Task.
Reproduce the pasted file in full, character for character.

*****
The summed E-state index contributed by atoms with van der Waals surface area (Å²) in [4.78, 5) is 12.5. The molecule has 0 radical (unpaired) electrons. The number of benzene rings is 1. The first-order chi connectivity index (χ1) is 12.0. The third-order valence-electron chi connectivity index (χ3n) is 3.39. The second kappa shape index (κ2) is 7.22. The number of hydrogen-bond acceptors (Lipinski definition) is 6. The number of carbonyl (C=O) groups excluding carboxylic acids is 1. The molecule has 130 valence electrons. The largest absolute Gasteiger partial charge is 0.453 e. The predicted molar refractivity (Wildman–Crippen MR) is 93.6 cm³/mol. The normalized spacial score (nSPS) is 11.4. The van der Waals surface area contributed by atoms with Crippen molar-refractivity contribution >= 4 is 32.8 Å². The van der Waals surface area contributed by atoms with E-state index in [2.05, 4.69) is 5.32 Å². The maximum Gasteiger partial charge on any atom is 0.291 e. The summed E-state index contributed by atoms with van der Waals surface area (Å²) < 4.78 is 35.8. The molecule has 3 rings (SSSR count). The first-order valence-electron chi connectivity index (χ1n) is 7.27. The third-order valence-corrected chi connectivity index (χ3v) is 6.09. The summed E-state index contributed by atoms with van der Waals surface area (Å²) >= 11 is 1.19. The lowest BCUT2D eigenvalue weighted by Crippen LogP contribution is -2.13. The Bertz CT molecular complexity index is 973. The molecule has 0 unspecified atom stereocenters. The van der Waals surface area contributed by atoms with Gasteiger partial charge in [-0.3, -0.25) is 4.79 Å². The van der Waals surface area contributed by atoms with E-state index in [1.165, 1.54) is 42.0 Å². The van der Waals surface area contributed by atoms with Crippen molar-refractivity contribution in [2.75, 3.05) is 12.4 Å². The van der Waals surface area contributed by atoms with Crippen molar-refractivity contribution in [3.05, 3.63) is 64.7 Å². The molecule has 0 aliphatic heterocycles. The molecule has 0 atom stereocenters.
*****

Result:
The summed E-state index contributed by atoms with van der Waals surface area (Å²) in [4.78, 5) is 12.5. The molecule has 0 radical (unpaired) electrons. The number of benzene rings is 1. The first-order chi connectivity index (χ1) is 12.0. The third-order valence-electron chi connectivity index (χ3n) is 3.39. The second kappa shape index (κ2) is 7.22. The number of hydrogen-bond acceptors (Lipinski definition) is 6. The number of carbonyl (C=O) groups excluding carboxylic acids is 1. The molecule has 130 valence electrons. The largest absolute Gasteiger partial charge is 0.453 e. The predicted molar refractivity (Wildman–Crippen MR) is 93.6 cm³/mol. The normalized spacial score (nSPS) is 11.4. The van der Waals surface area contributed by atoms with Crippen molar-refractivity contribution >= 4 is 32.8 Å². The van der Waals surface area contributed by atoms with E-state index in [2.05, 4.69) is 5.32 Å². The maximum Gasteiger partial charge on any atom is 0.291 e. The summed E-state index contributed by atoms with van der Waals surface area (Å²) < 4.78 is 35.8. The molecule has 3 rings (SSSR count). The first-order valence-electron chi connectivity index (χ1n) is 7.27. The third-order valence-corrected chi connectivity index (χ3v) is 6.09. The summed E-state index contributed by atoms with van der Waals surface area (Å²) >= 11 is 1.19. The lowest BCUT2D eigenvalue weighted by Crippen LogP contribution is -2.13. The Bertz CT molecular complexity index is 973. The molecule has 0 unspecified atom stereocenters. The van der Waals surface area contributed by atoms with Gasteiger partial charge in [-0.3, -0.25) is 4.79 Å². The van der Waals surface area contributed by atoms with E-state index in [1.165, 1.54) is 42.0 Å². The van der Waals surface area contributed by atoms with Crippen molar-refractivity contribution in [2.75, 3.05) is 12.4 Å². The van der Waals surface area contributed by atoms with Crippen molar-refractivity contribution in [3.05, 3.63) is 64.7 Å². The molecule has 0 aliphatic heterocycles. The molecule has 0 atom stereocenters.